Trust Co.v.Miller

Supreme Court of North CarolinaMay 1, 1926
191 N.C. 787 (N.C. 1926)
191 N.C. 787133 S.E. 97

(Filed 19 May, 1926.)

1. Judgments — Entry — Payment — Cash Deposit in Lieu of Appeal Bond — Evidence — Questions for Jury — Burden of Proof.

Where there appears an entry on the docket of a judgment in the Superior Court of "Paid in full," upon conflicting evidence as to whether the payment was of the judgment or a cash deposit in lieu of appeal bond, the question at issue is one of fact for the jury, with the burden on defendant asserting that it was a cash deposit only.

2. Rules of Court — Appeal and Error — In Forma Pauperis — Briefs.

The rule of practice in the Supreme Court requiring appellant in appeals in forma pauperis to file seven typewritten copies of his brief and of the transcript, in addition to the original transcript, is mandatory, and a compliance with its provisions is necessary to entitle the appellant to have his appeal decided on its merits.

CIVIL ACTION tried by Stack, J., at February Term, 1925, of BUNCOMBE.

No counsel for plaintiff.

F. W. Thomas for defendant.


This action was begun before a justice of the peace by the plaintiff's testator, Gywn Edwards. Edwards secured a judgment on 21 June, 1920, against Miller for $85.00. Miller appealed to the Superior Court and docketed his appeal on 29 June, 1920. On 25 June, 1920, the defendant paid the judgment, and the judgment docket shows this entry: "Paid in full, this 25 June, 1920." G. Edwards, by Sale Pennell, Attys." The defendant contends that this payment, pending his appeal, was not a voluntary payment, but was made in lieu of bond to stay execution. The facts are set out in full in the same case reported in 184 N.C. 593.


The only question in the case is whether or not the payment of a judgment, pending an appeal, produces an abandonment of the appeal.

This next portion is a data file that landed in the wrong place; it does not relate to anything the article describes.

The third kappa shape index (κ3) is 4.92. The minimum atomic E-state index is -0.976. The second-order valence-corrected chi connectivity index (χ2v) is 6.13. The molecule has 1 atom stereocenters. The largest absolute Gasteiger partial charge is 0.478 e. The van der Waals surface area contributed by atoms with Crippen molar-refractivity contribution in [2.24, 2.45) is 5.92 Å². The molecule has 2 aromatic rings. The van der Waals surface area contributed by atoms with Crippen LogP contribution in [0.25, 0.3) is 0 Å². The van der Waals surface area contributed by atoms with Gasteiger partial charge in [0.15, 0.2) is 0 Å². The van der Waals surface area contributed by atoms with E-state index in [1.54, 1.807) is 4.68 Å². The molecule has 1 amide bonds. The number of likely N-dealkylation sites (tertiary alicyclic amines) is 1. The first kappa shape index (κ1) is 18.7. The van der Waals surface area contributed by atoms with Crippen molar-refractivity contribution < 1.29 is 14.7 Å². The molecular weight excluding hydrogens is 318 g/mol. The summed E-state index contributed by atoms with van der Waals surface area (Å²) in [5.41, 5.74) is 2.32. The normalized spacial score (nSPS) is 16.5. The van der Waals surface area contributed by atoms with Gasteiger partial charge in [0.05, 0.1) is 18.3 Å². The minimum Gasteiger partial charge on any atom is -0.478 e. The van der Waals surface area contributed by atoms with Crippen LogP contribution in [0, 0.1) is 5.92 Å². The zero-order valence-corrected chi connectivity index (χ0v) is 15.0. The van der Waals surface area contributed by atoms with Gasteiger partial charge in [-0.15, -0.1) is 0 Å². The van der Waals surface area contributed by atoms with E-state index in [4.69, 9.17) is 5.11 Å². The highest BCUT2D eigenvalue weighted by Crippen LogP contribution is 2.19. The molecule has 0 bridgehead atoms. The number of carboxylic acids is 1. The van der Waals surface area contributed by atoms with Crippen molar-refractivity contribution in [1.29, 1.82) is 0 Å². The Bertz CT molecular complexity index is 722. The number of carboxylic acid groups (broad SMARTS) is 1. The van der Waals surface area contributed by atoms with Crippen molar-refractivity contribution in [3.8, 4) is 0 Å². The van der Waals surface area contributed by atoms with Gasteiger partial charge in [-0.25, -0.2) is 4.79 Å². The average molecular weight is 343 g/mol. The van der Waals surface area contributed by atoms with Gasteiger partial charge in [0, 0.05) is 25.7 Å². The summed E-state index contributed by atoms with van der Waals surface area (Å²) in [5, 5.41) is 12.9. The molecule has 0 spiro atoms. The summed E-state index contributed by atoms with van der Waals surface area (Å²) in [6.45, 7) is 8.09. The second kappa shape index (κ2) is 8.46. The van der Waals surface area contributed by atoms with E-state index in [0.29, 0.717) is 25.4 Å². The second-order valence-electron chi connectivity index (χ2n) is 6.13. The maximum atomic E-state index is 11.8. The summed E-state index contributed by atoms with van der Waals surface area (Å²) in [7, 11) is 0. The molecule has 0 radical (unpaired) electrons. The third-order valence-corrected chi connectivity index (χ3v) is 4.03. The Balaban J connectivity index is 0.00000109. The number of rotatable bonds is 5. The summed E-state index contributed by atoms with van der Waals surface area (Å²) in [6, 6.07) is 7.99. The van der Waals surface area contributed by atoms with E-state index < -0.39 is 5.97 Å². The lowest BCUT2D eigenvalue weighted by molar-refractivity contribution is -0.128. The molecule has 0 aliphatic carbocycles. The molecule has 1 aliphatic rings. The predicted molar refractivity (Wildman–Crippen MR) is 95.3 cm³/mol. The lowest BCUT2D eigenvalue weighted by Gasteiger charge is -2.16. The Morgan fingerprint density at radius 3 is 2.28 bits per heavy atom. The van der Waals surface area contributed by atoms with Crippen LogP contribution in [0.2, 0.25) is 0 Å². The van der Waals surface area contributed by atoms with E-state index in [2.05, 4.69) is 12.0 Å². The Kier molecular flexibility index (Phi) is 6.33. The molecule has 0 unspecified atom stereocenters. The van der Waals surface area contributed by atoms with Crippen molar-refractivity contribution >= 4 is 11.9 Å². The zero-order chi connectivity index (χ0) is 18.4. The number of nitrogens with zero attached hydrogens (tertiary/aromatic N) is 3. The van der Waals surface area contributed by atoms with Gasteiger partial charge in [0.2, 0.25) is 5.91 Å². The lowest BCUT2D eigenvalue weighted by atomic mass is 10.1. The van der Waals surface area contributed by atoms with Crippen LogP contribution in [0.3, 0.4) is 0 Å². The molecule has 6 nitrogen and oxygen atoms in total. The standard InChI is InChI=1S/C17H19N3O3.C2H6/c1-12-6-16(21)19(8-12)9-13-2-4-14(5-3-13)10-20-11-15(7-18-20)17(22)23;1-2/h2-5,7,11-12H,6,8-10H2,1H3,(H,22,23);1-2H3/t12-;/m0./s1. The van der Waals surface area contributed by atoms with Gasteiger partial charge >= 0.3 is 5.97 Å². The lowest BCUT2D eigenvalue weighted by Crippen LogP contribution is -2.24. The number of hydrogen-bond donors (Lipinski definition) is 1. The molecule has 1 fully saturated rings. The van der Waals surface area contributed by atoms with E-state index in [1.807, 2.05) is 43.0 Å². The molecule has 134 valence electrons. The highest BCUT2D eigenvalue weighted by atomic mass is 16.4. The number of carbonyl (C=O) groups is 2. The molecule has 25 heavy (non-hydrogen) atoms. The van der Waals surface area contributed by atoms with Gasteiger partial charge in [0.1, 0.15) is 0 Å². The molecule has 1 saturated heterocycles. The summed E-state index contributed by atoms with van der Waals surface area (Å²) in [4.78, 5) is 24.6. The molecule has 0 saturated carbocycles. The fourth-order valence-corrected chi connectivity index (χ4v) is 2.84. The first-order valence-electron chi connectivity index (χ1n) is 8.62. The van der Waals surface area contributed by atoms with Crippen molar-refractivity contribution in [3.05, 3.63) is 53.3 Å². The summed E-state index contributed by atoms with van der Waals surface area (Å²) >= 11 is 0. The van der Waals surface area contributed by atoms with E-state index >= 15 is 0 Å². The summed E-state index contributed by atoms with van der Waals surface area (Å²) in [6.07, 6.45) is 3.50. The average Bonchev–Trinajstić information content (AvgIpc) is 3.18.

This question was under consideration in this same case reported in 184 N.C. 593.

The opinion of the Court, by Walker, J., states the proposition thus: "The question raised by the defendant's answer or affidavit may be submitted to a jury, if the plaintiff takes issue with the defendant upon it, or the question thus raised may be otherwise determined by a finding of the court or a referee as the parties may agree or the court may decide. As the plaintiff alleges that the defendant had abandoned his appeal by the payment of the amount of the judgment, the burden necessarily is on him to show it. The mere payment of the money is not of itself sufficient under the facts and circumstances of this case, so far, at least, as developed, to show the abandonment."

In other words, the decision was to the effect that the intention to abandon the appeal by reason of the payment of the judgment, under the circumstances, was a question for the jury and not a question of law for the court. In the present case and in conformity with the former opinion, the trial judge submitted this issue: "Was the payment by the defendant of the judgment intended as an abandonment of his appeal at the time of such payment?" The jury answered the issue, "Yes." The trial judge charged the jury as follows: "The court charges you that the burden of proof is upon the plaintiff to satisfy you by the greater weight of the evidence that the payment was a voluntary one, and the defendant intended to abandon his appeal." The contentions of the parties were arrayed fairly and the law correctly applied to the facts. The judgment rendered must be upheld.

Although we have examined the case and find no reversible error, yet the appeal must be dismissed. This is a pauper appeal, and Rule 22 of the Supreme Court requires the appellant to file seven typewritten copies of his brief and seven typewritten copies of the transcript in addition to the original transcript. The appellant has filed only three copies of the transcript. These rules are mandatory and must be complied with.

Appeal dismissed.